At the conclusion of the 1995 season, the New York Yankees had a void to fill at first base with the retirement of Yankees legend Don Mattingly.
For 14 seasons “Donnie Baseball” ruled the Bronx, but with his retirement, the Yankees were needing someone special to fill that hole at first. With the makings of a dynasty coming together, little did the Yankees know that they were about to fill that vacant position at first in a big way.
In the winter of ’95-’96, the Yankees made a trade that would prove huge in the club’s success moving forward. The Bombers acquired Tino Martinez, Jeff Nelson and Jim Mecir in exchange for Sterling Hitchcock and Russ Davis. Any Yankees fan from the 90’s knows that Jeff Nelson would be a valuable piece in a bullpen that would be key for the Yankees moving forward into the next decade and for several years to come. But when Tino came to the Bronx before the 1996 campaign, the Yankees had found a power-hitting first baseman to fill the void left by the departure of Mattingly.
For his career that spanned some 16 seasons with various teams including Seattle, Tampa Bay and St. Louis, Martinez’s time in the Bronx will be what he is most remembered for. He hit 339 homeruns (192 of those with the Yankees) with 1,271 runs batted in for his career along with a .271 batting average. He was a two-time all-star in 1995 and 1997. He had an MVP-caliber season in ’97, hitting .296/.371/.577 with 44 homers and 141 RBIs. Tino even won the Home Run Derby at the All-Star Game in Cleveland.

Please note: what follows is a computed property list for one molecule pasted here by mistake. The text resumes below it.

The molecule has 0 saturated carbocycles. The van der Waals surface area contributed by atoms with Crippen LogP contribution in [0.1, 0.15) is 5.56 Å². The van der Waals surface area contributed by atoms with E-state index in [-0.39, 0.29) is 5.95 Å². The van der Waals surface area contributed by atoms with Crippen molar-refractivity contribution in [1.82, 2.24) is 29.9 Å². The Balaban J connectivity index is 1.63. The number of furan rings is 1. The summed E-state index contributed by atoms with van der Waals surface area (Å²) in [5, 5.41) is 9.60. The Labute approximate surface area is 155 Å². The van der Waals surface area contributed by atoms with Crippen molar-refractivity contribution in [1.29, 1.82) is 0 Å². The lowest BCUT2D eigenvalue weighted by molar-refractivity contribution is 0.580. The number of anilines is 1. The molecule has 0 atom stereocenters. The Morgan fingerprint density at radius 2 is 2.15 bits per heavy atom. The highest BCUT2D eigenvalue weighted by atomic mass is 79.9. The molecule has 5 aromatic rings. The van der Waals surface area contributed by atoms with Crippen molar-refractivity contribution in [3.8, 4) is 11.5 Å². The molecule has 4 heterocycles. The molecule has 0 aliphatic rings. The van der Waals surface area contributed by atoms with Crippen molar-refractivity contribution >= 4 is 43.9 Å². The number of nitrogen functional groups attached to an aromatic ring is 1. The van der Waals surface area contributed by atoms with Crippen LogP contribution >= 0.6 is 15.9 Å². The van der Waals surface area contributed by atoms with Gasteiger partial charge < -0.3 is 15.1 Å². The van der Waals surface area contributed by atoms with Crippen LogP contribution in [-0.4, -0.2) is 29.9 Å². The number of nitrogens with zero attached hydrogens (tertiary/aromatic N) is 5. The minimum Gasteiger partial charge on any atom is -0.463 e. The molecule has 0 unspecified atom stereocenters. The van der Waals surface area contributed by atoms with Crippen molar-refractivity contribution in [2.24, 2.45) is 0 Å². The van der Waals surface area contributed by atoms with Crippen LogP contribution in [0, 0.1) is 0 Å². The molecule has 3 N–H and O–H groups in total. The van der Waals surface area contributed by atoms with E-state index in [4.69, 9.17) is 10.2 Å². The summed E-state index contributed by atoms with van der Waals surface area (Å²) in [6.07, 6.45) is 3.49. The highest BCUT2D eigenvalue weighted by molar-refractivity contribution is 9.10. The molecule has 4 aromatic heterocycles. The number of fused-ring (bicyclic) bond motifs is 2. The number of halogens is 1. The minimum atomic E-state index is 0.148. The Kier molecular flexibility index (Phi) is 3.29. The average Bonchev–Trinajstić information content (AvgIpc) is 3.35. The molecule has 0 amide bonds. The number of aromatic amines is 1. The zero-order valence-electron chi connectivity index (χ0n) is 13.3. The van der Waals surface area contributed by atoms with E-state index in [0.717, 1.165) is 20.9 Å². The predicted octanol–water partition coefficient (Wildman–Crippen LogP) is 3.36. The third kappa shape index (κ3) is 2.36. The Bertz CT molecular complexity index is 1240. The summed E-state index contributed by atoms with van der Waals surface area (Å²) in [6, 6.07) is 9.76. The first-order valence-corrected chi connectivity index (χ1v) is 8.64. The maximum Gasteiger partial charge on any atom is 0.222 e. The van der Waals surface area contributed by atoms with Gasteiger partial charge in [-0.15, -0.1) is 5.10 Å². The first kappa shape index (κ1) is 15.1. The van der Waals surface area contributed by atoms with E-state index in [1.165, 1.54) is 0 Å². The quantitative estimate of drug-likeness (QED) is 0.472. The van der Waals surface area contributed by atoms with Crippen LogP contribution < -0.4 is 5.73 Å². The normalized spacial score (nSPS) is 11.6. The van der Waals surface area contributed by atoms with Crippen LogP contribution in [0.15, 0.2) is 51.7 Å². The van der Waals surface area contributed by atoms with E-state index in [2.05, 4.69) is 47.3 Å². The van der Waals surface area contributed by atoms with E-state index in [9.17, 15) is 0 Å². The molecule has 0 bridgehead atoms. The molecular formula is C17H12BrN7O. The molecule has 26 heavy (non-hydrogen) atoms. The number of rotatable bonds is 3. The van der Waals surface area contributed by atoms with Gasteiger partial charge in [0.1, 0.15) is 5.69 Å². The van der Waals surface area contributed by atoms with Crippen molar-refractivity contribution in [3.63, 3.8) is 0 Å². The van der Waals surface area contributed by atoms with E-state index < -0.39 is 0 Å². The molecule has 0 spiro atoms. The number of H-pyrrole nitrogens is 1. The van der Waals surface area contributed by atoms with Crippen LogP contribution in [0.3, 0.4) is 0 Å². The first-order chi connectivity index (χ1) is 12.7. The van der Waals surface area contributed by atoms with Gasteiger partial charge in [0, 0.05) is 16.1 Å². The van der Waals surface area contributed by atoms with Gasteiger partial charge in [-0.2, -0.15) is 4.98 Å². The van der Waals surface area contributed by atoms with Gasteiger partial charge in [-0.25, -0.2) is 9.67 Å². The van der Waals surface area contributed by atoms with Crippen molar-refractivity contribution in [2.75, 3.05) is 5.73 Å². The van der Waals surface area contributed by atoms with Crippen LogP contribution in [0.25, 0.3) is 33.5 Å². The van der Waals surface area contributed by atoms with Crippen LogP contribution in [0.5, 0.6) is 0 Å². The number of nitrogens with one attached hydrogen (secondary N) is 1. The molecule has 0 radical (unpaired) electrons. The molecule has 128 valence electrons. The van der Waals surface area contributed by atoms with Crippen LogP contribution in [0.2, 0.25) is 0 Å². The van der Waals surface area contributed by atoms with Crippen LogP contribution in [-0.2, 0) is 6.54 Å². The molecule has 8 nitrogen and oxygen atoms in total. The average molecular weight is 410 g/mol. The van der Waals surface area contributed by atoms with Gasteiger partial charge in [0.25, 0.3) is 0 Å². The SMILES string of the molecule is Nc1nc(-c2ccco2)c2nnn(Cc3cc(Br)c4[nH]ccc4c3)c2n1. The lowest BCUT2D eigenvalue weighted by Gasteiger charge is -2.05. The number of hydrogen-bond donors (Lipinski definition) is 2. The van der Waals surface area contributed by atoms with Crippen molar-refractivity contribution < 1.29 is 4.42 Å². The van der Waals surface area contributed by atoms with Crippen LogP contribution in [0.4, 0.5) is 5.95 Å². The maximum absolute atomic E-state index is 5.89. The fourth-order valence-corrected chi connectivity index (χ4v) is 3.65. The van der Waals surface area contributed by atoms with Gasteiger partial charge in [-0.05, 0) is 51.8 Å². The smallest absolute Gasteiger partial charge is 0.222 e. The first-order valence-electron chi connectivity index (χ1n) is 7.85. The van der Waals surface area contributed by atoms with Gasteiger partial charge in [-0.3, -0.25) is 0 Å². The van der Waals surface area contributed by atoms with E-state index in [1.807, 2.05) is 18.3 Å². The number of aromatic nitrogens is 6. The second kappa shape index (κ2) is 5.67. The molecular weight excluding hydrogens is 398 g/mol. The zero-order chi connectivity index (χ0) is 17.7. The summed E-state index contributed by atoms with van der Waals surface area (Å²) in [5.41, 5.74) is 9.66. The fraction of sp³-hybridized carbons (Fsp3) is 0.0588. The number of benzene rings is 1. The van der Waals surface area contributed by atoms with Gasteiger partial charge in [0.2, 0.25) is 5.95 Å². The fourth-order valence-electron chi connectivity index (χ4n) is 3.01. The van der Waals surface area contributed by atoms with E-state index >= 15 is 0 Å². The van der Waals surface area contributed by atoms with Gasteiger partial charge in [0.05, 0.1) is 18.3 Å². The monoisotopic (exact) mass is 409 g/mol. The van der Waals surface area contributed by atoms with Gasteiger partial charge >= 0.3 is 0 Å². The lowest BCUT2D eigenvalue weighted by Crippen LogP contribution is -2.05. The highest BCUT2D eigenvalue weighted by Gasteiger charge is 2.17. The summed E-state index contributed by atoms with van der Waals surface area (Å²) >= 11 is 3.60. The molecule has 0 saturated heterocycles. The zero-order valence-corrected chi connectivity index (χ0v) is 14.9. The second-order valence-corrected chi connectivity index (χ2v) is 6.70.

What Yankees fans will remember the most about Constantino Martinez is two World Series home runs that he hit. The first was in 1998 in game one against the San Diego Padres, which came off of Mark Langston with the game tied and the bases loaded. The grand slam was part of a seven-run inning, which saw the Yankees go from down 5-2 to all of a sudden being up 9-5. The Yankees would never look back in the series, as they went on to sweep San Diego in four games.
His second historic World Series home run is probably considered one of the most famous in the history of the old Stadium. It came on Halloween night, 2001 and game four of the Fall Classic against the Arizona Diamondbacks. The Yankees were one out away from falling into a devastating 3-1 series hole when they trailed 3-1 in the bottom of the ninth. With a runner on base, Martinez crushed a game-tying home run over the centerfield fence at Yankee Stadium off of closer Byung-Hyun Kim. The Yankees eventually won this game in extra-innings on a solo home run by “Mr. November”, Derek Jeter.
Tino came back with the Yankees in 2005 and carried their offense in the early part of the season, hitting 12 homers by May 15 before ultimately retiring at the end of the season. Tino ended up winning four World Series Championships with the Yankees, and was an intense leader both on the field and in the clubhouse.
As the Yankees prepare to honor the 1996 World Series Champions later this summer, we must remember that a huge part of that first championship in 18 years for the Yankees was Tino Martinez.